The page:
Erosion of “criminal intent” provisions can affect domestic abuse cases

Erosion of “criminal intent” provisions can affect domestic abuse cases

A recent article in The Wall Street Journal takes an in-depth look at federal
laws and some of the general requirements needed to prove someone committed
one. The article looks at laws related to many different areas and explains
how across most areas, provisions requiring a prosecutor to prove that
a person willfully or knowingly broke a federal law in order to convict
that person have been reduced or eliminated all together.

Because federal crimes now number in the thousands and include many laws
that a reasonable citizen would not know about, there is a high risk that
someone will be convicted for a crime that they committed, but had no
idea was against the law. The WSJ gives an example in a
domestic violence probation case in 1999.

The WSJ tells the story of a man who was found guilty of violating a federal
law that says that people who have been convicted of a misdemeanor domestic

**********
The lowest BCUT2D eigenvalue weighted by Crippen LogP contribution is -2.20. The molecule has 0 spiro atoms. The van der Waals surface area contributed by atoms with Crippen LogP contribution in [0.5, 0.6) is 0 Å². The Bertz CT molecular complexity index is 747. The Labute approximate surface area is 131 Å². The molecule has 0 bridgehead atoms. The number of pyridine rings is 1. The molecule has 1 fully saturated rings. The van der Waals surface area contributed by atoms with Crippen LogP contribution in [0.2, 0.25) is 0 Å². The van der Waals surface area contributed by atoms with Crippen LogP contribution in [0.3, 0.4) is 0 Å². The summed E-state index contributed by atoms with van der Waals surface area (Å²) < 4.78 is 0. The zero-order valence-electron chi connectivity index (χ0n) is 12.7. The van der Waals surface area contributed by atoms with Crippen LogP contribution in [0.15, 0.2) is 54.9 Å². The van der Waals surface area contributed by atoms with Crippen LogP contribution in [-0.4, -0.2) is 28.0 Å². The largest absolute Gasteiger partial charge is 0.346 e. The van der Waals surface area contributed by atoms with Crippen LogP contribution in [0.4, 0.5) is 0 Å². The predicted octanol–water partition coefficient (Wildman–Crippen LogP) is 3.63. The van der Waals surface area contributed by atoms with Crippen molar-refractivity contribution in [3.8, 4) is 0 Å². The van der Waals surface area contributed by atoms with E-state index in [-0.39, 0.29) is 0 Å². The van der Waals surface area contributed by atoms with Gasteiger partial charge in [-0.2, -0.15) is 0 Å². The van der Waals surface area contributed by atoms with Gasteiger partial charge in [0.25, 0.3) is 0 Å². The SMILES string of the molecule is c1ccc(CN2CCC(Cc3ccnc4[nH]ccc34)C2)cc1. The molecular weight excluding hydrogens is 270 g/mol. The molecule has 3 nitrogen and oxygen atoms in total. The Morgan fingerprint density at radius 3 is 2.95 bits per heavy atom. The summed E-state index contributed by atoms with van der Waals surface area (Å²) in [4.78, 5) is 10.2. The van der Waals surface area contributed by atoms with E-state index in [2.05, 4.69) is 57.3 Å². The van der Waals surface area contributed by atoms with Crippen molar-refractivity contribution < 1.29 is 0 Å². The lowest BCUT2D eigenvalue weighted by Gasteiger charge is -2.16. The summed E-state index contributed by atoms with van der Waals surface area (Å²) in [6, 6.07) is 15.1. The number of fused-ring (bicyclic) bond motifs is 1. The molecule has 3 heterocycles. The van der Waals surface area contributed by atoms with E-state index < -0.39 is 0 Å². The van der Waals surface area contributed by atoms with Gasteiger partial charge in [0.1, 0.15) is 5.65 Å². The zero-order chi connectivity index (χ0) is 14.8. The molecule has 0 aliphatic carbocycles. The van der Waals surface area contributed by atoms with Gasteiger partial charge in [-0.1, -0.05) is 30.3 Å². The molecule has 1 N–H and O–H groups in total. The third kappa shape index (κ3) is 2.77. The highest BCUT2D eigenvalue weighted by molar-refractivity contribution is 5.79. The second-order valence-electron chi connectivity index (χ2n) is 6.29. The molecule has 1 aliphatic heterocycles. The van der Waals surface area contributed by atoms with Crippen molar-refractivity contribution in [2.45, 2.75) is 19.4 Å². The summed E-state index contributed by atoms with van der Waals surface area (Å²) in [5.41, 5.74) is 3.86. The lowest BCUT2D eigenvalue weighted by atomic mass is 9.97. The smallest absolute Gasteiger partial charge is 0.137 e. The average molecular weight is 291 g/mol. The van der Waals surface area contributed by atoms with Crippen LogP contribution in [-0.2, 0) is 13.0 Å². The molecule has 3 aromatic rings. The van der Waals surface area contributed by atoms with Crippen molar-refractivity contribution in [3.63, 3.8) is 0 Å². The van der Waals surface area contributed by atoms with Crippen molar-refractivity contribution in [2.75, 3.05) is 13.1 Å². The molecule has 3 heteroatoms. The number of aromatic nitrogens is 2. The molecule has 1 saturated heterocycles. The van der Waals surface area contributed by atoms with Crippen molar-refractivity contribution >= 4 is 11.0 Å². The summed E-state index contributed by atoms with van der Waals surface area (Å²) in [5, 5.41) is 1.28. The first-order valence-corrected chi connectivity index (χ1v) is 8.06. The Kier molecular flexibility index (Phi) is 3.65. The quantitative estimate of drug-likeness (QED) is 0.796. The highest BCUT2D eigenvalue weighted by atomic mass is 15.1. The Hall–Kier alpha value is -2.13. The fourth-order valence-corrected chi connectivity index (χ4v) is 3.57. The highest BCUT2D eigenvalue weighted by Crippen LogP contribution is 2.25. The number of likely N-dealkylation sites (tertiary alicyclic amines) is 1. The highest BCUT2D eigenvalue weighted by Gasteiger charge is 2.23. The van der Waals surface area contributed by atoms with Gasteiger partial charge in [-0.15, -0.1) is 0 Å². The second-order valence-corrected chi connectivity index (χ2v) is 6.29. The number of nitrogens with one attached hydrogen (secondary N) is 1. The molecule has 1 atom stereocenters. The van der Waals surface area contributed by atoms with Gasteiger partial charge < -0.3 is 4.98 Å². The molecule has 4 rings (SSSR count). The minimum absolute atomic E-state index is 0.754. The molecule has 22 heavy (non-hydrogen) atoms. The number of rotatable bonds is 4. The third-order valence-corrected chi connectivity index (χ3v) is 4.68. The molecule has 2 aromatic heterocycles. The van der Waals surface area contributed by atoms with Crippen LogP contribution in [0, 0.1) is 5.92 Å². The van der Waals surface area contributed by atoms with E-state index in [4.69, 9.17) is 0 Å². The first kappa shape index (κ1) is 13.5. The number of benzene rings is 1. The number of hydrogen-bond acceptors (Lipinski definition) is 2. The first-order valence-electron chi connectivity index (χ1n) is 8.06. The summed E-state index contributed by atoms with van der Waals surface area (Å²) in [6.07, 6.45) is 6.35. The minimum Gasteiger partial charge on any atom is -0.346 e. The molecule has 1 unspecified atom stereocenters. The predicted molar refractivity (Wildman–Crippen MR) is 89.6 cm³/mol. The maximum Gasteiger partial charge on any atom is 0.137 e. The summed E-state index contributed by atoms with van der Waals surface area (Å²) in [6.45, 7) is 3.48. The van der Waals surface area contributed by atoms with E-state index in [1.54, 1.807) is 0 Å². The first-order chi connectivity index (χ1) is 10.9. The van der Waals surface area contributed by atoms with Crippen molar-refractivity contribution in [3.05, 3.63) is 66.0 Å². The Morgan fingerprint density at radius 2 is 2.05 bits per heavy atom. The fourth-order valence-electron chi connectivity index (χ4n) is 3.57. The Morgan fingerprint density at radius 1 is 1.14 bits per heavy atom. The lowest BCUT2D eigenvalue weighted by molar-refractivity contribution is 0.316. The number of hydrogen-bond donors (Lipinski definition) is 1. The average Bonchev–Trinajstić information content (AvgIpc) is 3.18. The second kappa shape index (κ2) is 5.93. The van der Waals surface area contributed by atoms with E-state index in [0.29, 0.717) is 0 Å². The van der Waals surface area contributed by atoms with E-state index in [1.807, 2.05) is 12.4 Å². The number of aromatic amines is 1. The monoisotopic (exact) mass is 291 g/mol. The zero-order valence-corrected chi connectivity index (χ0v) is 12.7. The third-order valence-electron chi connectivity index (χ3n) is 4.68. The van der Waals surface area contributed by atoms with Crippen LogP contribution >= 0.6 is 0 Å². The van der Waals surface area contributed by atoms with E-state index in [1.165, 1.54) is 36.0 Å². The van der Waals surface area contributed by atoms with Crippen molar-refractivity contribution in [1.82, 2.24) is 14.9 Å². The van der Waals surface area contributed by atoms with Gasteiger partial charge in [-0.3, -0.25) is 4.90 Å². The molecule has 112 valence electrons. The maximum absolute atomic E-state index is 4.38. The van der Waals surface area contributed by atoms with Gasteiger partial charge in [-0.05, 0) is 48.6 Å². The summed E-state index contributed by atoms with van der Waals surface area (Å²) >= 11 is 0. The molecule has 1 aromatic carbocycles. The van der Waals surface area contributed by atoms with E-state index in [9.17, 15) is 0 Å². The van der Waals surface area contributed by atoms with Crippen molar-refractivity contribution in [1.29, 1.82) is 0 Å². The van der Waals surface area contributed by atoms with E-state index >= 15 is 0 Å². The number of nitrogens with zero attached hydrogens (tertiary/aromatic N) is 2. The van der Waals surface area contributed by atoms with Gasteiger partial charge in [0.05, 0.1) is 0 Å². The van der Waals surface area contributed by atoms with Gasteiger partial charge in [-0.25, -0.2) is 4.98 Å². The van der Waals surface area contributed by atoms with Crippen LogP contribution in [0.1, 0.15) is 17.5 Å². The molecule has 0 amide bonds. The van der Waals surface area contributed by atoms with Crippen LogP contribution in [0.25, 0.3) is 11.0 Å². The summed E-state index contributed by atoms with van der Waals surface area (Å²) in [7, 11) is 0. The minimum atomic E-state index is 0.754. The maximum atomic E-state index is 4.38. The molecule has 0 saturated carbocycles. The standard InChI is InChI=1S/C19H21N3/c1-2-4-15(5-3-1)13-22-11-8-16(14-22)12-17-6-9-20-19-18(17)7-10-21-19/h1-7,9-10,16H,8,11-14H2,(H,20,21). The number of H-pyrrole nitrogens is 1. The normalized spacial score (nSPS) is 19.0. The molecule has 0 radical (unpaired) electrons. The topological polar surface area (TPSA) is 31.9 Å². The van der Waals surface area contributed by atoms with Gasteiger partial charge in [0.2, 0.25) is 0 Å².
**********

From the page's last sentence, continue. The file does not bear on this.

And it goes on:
violence charge cannot possess guns. The man was convicted of domestic
violence in the beginning of the 1990s. At the time he was convicted,
this federal law was not in place. It was passed into law after his conviction,
but the misdemeanor domestic violence conviction remained on his record.

The man had no idea that this law had been passed after his conviction,
but the law was applied to him anyway. Prosecutors did not have to prove
that he broke the law on purpose, but only that the man knew he had guns.
The man was convicted, and he was sentenced to five years’ probation.

Congress passes many laws every year that do not include mens rea provisions.
Many judges and some lawmakers have complained about the way these laws
are sloppily put together without criminal intent requirements and left
to courts to sort out. These people are working on ways to reform how
laws are made in Congress.

Source: The Wall Street Journal, “As Federal Crime List Grows, Threshold of Guilt Declines,” Gary Fields and John R. Emshwiller, Sept. 27, 2011